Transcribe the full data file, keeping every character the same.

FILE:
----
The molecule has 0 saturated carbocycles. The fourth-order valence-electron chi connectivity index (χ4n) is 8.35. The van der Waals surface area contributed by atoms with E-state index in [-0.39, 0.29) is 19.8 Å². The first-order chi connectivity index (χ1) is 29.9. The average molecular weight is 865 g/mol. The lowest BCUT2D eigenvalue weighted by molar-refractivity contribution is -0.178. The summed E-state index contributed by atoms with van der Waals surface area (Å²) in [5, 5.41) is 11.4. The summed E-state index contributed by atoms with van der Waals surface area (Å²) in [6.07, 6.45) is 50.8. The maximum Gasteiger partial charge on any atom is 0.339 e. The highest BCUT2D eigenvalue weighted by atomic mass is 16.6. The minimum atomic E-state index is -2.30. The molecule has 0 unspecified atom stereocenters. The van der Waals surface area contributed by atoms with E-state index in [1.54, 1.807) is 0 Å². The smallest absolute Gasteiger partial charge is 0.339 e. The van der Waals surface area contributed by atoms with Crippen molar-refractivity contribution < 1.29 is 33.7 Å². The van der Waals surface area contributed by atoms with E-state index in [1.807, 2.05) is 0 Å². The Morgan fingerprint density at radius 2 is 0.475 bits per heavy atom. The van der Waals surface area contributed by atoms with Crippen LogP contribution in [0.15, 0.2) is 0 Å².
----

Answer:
The molecule has 0 saturated carbocycles. The fourth-order valence-electron chi connectivity index (χ4n) is 8.35. The van der Waals surface area contributed by atoms with E-state index in [-0.39, 0.29) is 19.8 Å². The first-order chi connectivity index (χ1) is 29.9. The average molecular weight is 865 g/mol. The lowest BCUT2D eigenvalue weighted by molar-refractivity contribution is -0.178. The summed E-state index contributed by atoms with van der Waals surface area (Å²) in [5, 5.41) is 11.4. The summed E-state index contributed by atoms with van der Waals surface area (Å²) in [6.07, 6.45) is 50.8. The maximum Gasteiger partial charge on any atom is 0.339 e. The highest BCUT2D eigenvalue weighted by atomic mass is 16.6. The minimum atomic E-state index is -2.30. The molecule has 0 unspecified atom stereocenters. The van der Waals surface area contributed by atoms with E-state index in [1.54, 1.807) is 0 Å². The smallest absolute Gasteiger partial charge is 0.339 e. The van der Waals surface area contributed by atoms with Crippen molar-refractivity contribution < 1.29 is 33.7 Å². The van der Waals surface area contributed by atoms with E-state index in [1.807, 2.05) is 0 Å². The Morgan fingerprint density at radius 2 is 0.475 bits per heavy atom. The van der Waals surface area contributed by atoms with Crippen LogP contribution in [0.15, 0.2) is 0 Å².